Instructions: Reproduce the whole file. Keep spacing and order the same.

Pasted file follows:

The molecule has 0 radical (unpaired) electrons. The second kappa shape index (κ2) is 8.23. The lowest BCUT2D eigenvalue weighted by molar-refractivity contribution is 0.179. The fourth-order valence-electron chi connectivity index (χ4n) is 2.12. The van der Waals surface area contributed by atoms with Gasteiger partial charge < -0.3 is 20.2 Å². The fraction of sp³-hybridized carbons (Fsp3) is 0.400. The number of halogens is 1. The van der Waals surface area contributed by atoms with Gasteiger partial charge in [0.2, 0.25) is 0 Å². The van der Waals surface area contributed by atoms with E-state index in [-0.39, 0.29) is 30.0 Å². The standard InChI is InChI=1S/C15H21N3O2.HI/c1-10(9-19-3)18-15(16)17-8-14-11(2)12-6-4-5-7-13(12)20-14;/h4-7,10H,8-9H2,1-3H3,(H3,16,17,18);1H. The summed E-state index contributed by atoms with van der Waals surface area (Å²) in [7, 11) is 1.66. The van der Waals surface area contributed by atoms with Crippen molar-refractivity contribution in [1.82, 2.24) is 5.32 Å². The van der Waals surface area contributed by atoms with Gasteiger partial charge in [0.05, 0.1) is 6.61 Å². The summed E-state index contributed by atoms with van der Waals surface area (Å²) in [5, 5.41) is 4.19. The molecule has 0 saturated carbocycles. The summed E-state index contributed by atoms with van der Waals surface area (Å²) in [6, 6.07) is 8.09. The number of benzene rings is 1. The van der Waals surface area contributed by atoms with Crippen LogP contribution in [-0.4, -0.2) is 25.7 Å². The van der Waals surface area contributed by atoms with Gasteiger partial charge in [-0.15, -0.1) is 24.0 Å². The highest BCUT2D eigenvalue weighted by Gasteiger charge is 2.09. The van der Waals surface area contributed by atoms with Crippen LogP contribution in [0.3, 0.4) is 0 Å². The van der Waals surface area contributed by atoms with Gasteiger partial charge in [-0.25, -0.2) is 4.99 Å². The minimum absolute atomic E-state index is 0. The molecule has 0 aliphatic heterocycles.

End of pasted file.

The molecule has 0 radical (unpaired) electrons. The second kappa shape index (κ2) is 8.23. The lowest BCUT2D eigenvalue weighted by molar-refractivity contribution is 0.179. The fourth-order valence-electron chi connectivity index (χ4n) is 2.12. The van der Waals surface area contributed by atoms with Gasteiger partial charge < -0.3 is 20.2 Å². The fraction of sp³-hybridized carbons (Fsp3) is 0.400. The number of halogens is 1. The van der Waals surface area contributed by atoms with Gasteiger partial charge in [0.2, 0.25) is 0 Å². The van der Waals surface area contributed by atoms with E-state index in [-0.39, 0.29) is 30.0 Å². The standard InChI is InChI=1S/C15H21N3O2.HI/c1-10(9-19-3)18-15(16)17-8-14-11(2)12-6-4-5-7-13(12)20-14;/h4-7,10H,8-9H2,1-3H3,(H3,16,17,18);1H. The summed E-state index contributed by atoms with van der Waals surface area (Å²) in [7, 11) is 1.66. The van der Waals surface area contributed by atoms with Crippen molar-refractivity contribution in [1.82, 2.24) is 5.32 Å². The van der Waals surface area contributed by atoms with Gasteiger partial charge in [0.05, 0.1) is 6.61 Å². The summed E-state index contributed by atoms with van der Waals surface area (Å²) in [5, 5.41) is 4.19. The molecule has 0 saturated carbocycles. The summed E-state index contributed by atoms with van der Waals surface area (Å²) in [6, 6.07) is 8.09. The number of benzene rings is 1. The van der Waals surface area contributed by atoms with Crippen LogP contribution in [-0.4, -0.2) is 25.7 Å². The van der Waals surface area contributed by atoms with Gasteiger partial charge in [-0.15, -0.1) is 24.0 Å². The highest BCUT2D eigenvalue weighted by Gasteiger charge is 2.09. The van der Waals surface area contributed by atoms with Crippen LogP contribution in [0.3, 0.4) is 0 Å². The van der Waals surface area contributed by atoms with Gasteiger partial charge in [-0.25, -0.2) is 4.99 Å². The minimum absolute atomic E-state index is 0. The molecule has 0 aliphatic heterocycles.